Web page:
When someone you care about is terminally ill, you can’t go wrong with a hug or a simple “I love you.”
Q: A dear cousin of mine is dying of colon cancer and I’m going to visit him. I want to see him, but I’m also nervous about it. I don’t know what I should talk about. What do you suggest?
A. This situation has become more and more common—and complex—due to medical advances. One issue involves your definition of “dying.” It used to mean days/weeks/a few months to live. Today, the person may have a terminal illness that allows him to function in life (at least on good days), and perhaps even work. This period might last as long as a year or two or more.
In the first case, the person is usually in a hospital, hospice, or other facility—or at home, perhaps receiving hospice services. You can’t go wrong with a hug or taking his hand and saying, “I think of you all the time,” or just “I love you,” if that’s true and feels right. Then listen quietly to his reply and follow his lead. You can also think in advance of memories you share, as in, “I was just remembering the trip to Vermont. It was such a long drive, and you were the entertainment director coming up with all those word games.” If you can’t think of anything, pull out the family photo album and leaf through to access memories. Better yet, bring an album with you. You can turn the pages together and reminisce. You might also say (if appropriate); “Tell me about hospice.” Or ask, “How did you ever wind up in the hardware business?” Most important, try to be authentic and treat the person as you always have.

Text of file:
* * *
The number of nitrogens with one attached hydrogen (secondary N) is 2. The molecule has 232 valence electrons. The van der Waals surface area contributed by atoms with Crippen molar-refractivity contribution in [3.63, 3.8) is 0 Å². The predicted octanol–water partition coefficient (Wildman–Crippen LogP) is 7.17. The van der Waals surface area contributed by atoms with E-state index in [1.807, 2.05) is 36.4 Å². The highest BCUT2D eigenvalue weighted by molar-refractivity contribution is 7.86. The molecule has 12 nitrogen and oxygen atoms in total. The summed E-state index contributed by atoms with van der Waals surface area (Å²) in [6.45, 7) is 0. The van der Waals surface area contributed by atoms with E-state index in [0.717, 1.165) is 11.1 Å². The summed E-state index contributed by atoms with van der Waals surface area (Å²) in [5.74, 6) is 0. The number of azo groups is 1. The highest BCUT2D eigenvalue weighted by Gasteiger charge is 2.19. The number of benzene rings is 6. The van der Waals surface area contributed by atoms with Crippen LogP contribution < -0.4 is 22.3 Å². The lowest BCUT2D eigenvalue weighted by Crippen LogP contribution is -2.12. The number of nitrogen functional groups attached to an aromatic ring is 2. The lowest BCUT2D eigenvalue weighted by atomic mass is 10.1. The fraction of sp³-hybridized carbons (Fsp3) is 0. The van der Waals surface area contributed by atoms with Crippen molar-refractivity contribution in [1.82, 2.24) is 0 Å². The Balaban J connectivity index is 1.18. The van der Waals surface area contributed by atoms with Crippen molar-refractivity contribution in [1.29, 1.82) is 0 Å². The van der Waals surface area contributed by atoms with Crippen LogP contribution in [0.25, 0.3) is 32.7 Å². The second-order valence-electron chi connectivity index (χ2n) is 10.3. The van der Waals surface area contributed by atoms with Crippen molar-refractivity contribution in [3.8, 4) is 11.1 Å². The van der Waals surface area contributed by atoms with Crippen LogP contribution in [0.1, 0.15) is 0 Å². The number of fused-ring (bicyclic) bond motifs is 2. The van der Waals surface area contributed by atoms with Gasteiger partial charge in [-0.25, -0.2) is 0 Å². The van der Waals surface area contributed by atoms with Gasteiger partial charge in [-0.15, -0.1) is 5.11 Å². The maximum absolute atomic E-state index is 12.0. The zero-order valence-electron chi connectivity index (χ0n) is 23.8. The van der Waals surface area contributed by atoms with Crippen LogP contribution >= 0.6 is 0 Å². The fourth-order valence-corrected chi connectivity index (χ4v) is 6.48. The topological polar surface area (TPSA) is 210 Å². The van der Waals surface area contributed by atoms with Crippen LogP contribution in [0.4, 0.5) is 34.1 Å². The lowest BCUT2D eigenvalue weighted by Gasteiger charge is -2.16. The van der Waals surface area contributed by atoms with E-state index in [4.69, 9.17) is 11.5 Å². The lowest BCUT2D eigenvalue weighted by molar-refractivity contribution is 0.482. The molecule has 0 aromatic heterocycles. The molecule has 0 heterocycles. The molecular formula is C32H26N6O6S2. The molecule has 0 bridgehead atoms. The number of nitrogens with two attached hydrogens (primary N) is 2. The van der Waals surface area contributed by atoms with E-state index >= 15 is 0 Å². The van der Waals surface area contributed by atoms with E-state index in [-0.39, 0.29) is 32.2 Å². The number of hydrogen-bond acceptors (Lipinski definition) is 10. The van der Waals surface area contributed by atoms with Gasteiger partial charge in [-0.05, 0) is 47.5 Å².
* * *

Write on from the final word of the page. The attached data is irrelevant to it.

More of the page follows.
There are other options if the person is able to go out in the world at least some of the time. You might suggest an activity, such as a movie. A comedy or a film that touches on a deep interest of the patient (such as politics or sports) might be good medicine. You can discuss the movie’s pros and cons afterward. A walk in the park and/or conversation in a cafe are other possibilities. Think of open-ended questions to ask, such as “How is acupuncture working out?”
Regardless of where you talk, resist the urge to say, “How are you?” Writer Christopher Hitchens, when being treated for esophageal cancer, famously replied, “How am I? I’m dying.”
Florence Isaacs is the author of several books on etiquette, including My Deepest Sympathies: Meaningful Sentiments for Condolence Notes and Eulogies. Have a question for Florence? Send her an email.